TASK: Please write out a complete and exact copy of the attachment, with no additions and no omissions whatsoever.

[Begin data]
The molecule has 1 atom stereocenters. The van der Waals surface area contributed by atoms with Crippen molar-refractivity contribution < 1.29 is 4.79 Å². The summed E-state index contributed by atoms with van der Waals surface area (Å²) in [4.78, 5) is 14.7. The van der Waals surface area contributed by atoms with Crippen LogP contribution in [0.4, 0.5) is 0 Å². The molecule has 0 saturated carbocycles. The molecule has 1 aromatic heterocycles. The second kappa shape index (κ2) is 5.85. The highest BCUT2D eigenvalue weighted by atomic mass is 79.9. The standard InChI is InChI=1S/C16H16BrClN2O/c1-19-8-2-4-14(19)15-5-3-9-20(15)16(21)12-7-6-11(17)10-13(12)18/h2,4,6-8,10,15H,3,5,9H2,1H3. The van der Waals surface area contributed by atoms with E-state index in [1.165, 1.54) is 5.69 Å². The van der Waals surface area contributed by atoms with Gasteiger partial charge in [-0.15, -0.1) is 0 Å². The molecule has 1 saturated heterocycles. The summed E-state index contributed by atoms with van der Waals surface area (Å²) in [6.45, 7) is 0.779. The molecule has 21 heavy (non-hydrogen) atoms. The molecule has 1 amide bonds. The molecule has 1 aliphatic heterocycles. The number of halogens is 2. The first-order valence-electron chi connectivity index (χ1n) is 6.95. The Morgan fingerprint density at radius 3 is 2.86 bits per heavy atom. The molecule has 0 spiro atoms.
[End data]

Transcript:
The molecule has 1 atom stereocenters. The van der Waals surface area contributed by atoms with Crippen molar-refractivity contribution < 1.29 is 4.79 Å². The summed E-state index contributed by atoms with van der Waals surface area (Å²) in [4.78, 5) is 14.7. The van der Waals surface area contributed by atoms with Crippen LogP contribution in [0.4, 0.5) is 0 Å². The molecule has 0 saturated carbocycles. The molecule has 1 aromatic heterocycles. The second kappa shape index (κ2) is 5.85. The highest BCUT2D eigenvalue weighted by atomic mass is 79.9. The standard InChI is InChI=1S/C16H16BrClN2O/c1-19-8-2-4-14(19)15-5-3-9-20(15)16(21)12-7-6-11(17)10-13(12)18/h2,4,6-8,10,15H,3,5,9H2,1H3. The van der Waals surface area contributed by atoms with E-state index in [1.165, 1.54) is 5.69 Å². The van der Waals surface area contributed by atoms with Gasteiger partial charge in [-0.15, -0.1) is 0 Å². The molecule has 1 saturated heterocycles. The summed E-state index contributed by atoms with van der Waals surface area (Å²) in [6.45, 7) is 0.779. The molecule has 21 heavy (non-hydrogen) atoms. The molecule has 1 amide bonds. The molecule has 1 aliphatic heterocycles. The number of halogens is 2. The first-order valence-electron chi connectivity index (χ1n) is 6.95. The Morgan fingerprint density at radius 3 is 2.86 bits per heavy atom. The molecule has 0 spiro atoms.